Rivals of Quick Step, whose Belgian star Tom Boonen was victorious last year, expect them to lead from the front along the road to “hell” in today’s grueling Paris-Roubaix one-day classic race.
Even without the forecast of rain, the “Hell of the North,” one of the year’s most prestigious races, would be challenging enough as the 259km race includes a bone-shaking 52.6km of cobblestones.
This being the 107th edition organizers have had to tweak certain stages of the race because of the state of the cobbles, with this year’s even missing out the 1.6km-long Wallers-Helesmes cobbled section, which is in less than raceable condition.
Another section that links Auchy-les-Orchies to Bersee, which has been shortened the past two years, goes back to its original length of 2.5km thanks to work that has been carried out to improve the cobbles by local communes.
Boonen triumphed 12 months ago, edging out Fabian Cancellara in just 1 minute, 18 seconds shy of six hours — less than half the 12 hour, 15 minute winning time of Henri Pelissier, who struggled to victory in 1919 over a course ravaged by the carnage of the just-ended Great War.
The grueling nature of the race prompted one-time editor of French sports daily L’Equipe, Jacques Goddet, to dub the course “the last great madness of cycling.”
And with the heavens expected to open on cue that will bring to mind two-time Irish champion Sean Kelly’s observation that “a Paris-Roubaix without rain is not a true Paris-Roubaix. Throw in a little snow as well, it’s not serious.”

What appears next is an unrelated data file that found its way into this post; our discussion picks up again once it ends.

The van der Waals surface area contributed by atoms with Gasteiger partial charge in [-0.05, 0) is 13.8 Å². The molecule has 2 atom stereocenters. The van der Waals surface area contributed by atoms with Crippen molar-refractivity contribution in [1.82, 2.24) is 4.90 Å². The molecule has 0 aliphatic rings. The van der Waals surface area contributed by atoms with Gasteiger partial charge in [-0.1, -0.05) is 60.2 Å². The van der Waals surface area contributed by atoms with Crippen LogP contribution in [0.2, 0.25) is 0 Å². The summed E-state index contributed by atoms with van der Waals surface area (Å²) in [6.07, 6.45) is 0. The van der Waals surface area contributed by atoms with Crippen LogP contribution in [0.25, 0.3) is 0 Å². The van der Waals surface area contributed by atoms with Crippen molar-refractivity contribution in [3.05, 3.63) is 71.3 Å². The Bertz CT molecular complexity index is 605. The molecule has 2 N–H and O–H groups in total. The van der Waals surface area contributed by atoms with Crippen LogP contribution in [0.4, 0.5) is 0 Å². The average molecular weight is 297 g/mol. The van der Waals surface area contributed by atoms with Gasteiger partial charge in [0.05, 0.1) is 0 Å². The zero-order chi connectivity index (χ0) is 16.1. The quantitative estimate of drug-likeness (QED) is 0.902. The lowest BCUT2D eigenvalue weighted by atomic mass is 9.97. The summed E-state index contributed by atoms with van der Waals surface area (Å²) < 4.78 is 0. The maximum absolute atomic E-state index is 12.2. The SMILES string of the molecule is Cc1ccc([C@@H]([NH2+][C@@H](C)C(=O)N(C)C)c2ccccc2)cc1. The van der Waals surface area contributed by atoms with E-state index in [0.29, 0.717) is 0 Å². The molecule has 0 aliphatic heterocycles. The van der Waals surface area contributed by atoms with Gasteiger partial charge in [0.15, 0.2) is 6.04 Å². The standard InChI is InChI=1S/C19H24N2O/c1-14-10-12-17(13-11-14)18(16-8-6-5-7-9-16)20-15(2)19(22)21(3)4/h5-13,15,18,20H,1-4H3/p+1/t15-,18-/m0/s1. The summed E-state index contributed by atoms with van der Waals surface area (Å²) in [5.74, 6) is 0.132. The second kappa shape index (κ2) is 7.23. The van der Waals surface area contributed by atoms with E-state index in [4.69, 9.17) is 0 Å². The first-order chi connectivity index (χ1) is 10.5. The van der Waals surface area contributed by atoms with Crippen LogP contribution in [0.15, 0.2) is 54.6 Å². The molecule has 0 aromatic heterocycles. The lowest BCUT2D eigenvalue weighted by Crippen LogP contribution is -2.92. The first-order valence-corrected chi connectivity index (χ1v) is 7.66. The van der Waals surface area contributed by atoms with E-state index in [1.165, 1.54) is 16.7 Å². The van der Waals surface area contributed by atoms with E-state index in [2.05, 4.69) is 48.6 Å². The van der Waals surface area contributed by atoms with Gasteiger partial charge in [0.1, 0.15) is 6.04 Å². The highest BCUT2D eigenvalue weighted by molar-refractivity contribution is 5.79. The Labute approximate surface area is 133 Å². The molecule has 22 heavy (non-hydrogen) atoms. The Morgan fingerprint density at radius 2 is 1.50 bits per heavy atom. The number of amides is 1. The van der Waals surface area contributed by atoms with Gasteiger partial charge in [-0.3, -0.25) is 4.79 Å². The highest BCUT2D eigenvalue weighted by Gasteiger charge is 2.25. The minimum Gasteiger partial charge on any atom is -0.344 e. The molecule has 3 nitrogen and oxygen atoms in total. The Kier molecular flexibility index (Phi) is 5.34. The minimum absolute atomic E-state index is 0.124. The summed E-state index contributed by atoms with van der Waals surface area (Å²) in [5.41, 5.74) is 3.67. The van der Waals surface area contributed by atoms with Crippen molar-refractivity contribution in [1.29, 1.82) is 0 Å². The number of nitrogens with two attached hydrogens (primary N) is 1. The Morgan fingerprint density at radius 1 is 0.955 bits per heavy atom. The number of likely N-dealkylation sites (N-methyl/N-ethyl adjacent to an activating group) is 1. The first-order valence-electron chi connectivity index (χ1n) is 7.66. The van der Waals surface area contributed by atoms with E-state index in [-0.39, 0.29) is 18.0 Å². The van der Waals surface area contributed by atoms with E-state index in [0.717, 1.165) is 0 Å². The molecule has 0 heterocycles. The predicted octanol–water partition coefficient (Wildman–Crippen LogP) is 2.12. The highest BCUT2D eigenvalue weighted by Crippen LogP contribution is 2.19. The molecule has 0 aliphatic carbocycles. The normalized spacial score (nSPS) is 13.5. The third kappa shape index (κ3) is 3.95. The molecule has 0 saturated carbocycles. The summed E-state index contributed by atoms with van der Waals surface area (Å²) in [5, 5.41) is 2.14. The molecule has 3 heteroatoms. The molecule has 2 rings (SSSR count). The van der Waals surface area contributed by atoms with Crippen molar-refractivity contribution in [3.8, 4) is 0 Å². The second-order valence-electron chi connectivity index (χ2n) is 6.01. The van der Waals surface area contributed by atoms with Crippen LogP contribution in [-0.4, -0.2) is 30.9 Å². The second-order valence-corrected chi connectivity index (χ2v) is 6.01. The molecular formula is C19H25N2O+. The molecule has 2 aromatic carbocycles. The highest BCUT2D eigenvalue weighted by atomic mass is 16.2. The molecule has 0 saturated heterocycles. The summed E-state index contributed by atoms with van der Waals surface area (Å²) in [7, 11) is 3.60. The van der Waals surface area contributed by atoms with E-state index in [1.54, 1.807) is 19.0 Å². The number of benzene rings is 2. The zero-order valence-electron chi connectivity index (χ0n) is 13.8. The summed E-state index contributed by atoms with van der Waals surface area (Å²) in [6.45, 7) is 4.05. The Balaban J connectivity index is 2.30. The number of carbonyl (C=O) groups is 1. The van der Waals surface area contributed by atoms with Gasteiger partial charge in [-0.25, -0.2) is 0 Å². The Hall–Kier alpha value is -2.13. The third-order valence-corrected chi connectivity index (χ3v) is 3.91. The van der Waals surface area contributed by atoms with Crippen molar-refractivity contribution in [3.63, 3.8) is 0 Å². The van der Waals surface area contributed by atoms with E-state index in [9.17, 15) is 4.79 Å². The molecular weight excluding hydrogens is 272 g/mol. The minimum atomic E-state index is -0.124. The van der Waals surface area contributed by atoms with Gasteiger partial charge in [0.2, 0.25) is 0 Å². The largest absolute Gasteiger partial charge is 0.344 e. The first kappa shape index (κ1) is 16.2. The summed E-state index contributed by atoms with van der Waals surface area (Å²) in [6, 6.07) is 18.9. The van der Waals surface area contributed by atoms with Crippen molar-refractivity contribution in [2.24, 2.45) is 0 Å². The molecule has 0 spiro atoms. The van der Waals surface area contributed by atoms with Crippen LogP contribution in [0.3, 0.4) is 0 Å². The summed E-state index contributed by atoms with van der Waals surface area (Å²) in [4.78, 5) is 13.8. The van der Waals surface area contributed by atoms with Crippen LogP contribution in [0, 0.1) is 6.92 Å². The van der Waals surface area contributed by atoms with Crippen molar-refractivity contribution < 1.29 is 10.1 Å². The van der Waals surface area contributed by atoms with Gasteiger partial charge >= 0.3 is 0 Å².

Dirk Demol, who bagged a surprise 1988 win, says Quick Step — who he recently left to join the technical staff at Astana — “are going to dictate the pace again.”
“They have got a number of wins under their belt, their morale is good and that will make the difference come Sunday,” Demol said. “We will have to put them on the defensive. Otherwise we will be riding behind them and that quickly makes things difficult. You can never say so with certainty, but I am pretty sure it’ll be a Quick Step rider who wins.”
But for another former champion, Marc Madiot, sporting director of Francaise des Jeux, “there’s nothing to say that they [Quick Step] will be as strong as in the Tour of Flanders. Sure, they are hard to beat, but not invincible.”
But with nine wins since 1995 Patrick Lefevere’s men are certainly the team to beat, with Boonen and Tour of Flanders double champion Stijn Devolder having carried off six wins between them in the cobbled classics of Paris-Roubaix and Flanders.
But Dominique Arnould, team manager of Bouygues Telecom, notes that, favorites or not, there is always the chance that some external factor may come into play.
“There’s that luck factor which could keep out many teams. And then, if Boonen and Chavanel find themselves alongside one another, who will give his wheel to the other in the event of a puncture?”